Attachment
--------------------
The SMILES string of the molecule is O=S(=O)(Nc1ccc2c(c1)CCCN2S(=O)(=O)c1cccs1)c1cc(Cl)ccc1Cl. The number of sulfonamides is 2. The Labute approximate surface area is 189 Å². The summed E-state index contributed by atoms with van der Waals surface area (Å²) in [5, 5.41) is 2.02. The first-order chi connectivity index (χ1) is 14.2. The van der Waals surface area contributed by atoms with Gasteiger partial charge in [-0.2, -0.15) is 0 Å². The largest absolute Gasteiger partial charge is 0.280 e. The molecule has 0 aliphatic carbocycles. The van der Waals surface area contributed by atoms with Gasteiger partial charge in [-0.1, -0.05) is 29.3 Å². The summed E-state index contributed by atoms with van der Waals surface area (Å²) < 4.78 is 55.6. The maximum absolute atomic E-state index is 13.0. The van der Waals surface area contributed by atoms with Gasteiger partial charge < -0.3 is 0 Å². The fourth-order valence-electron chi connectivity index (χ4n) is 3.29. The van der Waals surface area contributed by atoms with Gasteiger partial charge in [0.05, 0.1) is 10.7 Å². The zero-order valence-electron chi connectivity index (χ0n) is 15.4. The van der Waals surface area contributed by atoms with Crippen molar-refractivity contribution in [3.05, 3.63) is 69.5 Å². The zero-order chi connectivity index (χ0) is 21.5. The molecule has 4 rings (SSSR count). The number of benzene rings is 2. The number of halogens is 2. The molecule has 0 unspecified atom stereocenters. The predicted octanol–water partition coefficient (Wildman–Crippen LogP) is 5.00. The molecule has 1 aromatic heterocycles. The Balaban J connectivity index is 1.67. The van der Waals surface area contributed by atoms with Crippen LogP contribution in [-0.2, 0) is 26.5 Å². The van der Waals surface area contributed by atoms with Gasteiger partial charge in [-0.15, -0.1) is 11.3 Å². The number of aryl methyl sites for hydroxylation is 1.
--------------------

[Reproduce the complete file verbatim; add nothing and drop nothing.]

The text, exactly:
The SMILES string of the molecule is O=S(=O)(Nc1ccc2c(c1)CCCN2S(=O)(=O)c1cccs1)c1cc(Cl)ccc1Cl. The number of sulfonamides is 2. The Labute approximate surface area is 189 Å². The summed E-state index contributed by atoms with van der Waals surface area (Å²) in [5, 5.41) is 2.02. The first-order chi connectivity index (χ1) is 14.2. The van der Waals surface area contributed by atoms with Gasteiger partial charge in [-0.2, -0.15) is 0 Å². The largest absolute Gasteiger partial charge is 0.280 e. The molecule has 0 aliphatic carbocycles. The van der Waals surface area contributed by atoms with Gasteiger partial charge in [-0.1, -0.05) is 29.3 Å². The summed E-state index contributed by atoms with van der Waals surface area (Å²) < 4.78 is 55.6. The maximum absolute atomic E-state index is 13.0. The van der Waals surface area contributed by atoms with Gasteiger partial charge < -0.3 is 0 Å². The fourth-order valence-electron chi connectivity index (χ4n) is 3.29. The van der Waals surface area contributed by atoms with Gasteiger partial charge in [0.05, 0.1) is 10.7 Å². The zero-order valence-electron chi connectivity index (χ0n) is 15.4. The van der Waals surface area contributed by atoms with Crippen molar-refractivity contribution in [3.05, 3.63) is 69.5 Å². The zero-order chi connectivity index (χ0) is 21.5. The molecule has 4 rings (SSSR count). The number of benzene rings is 2. The number of halogens is 2. The molecule has 0 unspecified atom stereocenters. The predicted octanol–water partition coefficient (Wildman–Crippen LogP) is 5.00. The molecule has 1 aromatic heterocycles. The Balaban J connectivity index is 1.67. The van der Waals surface area contributed by atoms with Crippen LogP contribution in [-0.2, 0) is 26.5 Å². The van der Waals surface area contributed by atoms with Gasteiger partial charge in [-0.15, -0.1) is 11.3 Å². The number of aryl methyl sites for hydroxylation is 1.